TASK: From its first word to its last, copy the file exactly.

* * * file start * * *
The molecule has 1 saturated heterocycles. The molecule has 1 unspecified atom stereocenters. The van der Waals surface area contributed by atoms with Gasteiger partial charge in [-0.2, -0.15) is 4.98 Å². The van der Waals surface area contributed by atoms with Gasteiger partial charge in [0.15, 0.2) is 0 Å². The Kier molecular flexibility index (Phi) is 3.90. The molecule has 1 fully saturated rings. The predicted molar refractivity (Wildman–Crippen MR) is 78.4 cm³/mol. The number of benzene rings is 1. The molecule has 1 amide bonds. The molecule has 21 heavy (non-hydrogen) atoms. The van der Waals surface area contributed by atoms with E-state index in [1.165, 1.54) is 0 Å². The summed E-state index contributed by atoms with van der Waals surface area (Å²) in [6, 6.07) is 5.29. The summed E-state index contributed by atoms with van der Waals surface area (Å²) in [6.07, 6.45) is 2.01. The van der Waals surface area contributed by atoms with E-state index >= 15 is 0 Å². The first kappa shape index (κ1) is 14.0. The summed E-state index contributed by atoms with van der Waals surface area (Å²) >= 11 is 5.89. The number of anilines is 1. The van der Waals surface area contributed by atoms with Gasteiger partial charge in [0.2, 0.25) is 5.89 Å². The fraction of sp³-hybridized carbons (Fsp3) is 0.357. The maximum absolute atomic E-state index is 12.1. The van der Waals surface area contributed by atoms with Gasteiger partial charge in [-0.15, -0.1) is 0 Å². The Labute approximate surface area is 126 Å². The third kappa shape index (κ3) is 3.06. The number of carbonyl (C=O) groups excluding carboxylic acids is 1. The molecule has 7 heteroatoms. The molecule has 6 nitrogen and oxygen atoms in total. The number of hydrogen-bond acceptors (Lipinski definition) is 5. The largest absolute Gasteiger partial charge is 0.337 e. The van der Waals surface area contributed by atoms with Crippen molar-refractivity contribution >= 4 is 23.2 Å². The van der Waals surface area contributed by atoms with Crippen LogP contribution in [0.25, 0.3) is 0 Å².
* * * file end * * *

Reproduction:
The molecule has 1 saturated heterocycles. The molecule has 1 unspecified atom stereocenters. The van der Waals surface area contributed by atoms with Gasteiger partial charge in [-0.2, -0.15) is 4.98 Å². The van der Waals surface area contributed by atoms with Gasteiger partial charge in [0.15, 0.2) is 0 Å². The Kier molecular flexibility index (Phi) is 3.90. The molecule has 1 fully saturated rings. The predicted molar refractivity (Wildman–Crippen MR) is 78.4 cm³/mol. The number of benzene rings is 1. The molecule has 1 amide bonds. The molecule has 21 heavy (non-hydrogen) atoms. The van der Waals surface area contributed by atoms with E-state index in [1.165, 1.54) is 0 Å². The summed E-state index contributed by atoms with van der Waals surface area (Å²) in [6, 6.07) is 5.29. The summed E-state index contributed by atoms with van der Waals surface area (Å²) in [6.07, 6.45) is 2.01. The van der Waals surface area contributed by atoms with E-state index >= 15 is 0 Å². The first kappa shape index (κ1) is 14.0. The summed E-state index contributed by atoms with van der Waals surface area (Å²) >= 11 is 5.89. The number of anilines is 1. The van der Waals surface area contributed by atoms with Gasteiger partial charge in [0.2, 0.25) is 5.89 Å². The fraction of sp³-hybridized carbons (Fsp3) is 0.357. The maximum absolute atomic E-state index is 12.1. The van der Waals surface area contributed by atoms with Gasteiger partial charge in [-0.15, -0.1) is 0 Å². The Labute approximate surface area is 126 Å². The third kappa shape index (κ3) is 3.06. The number of carbonyl (C=O) groups excluding carboxylic acids is 1. The molecule has 7 heteroatoms. The molecule has 6 nitrogen and oxygen atoms in total. The number of hydrogen-bond acceptors (Lipinski definition) is 5. The largest absolute Gasteiger partial charge is 0.337 e. The van der Waals surface area contributed by atoms with Crippen molar-refractivity contribution >= 4 is 23.2 Å². The van der Waals surface area contributed by atoms with Crippen LogP contribution in [0.25, 0.3) is 0 Å².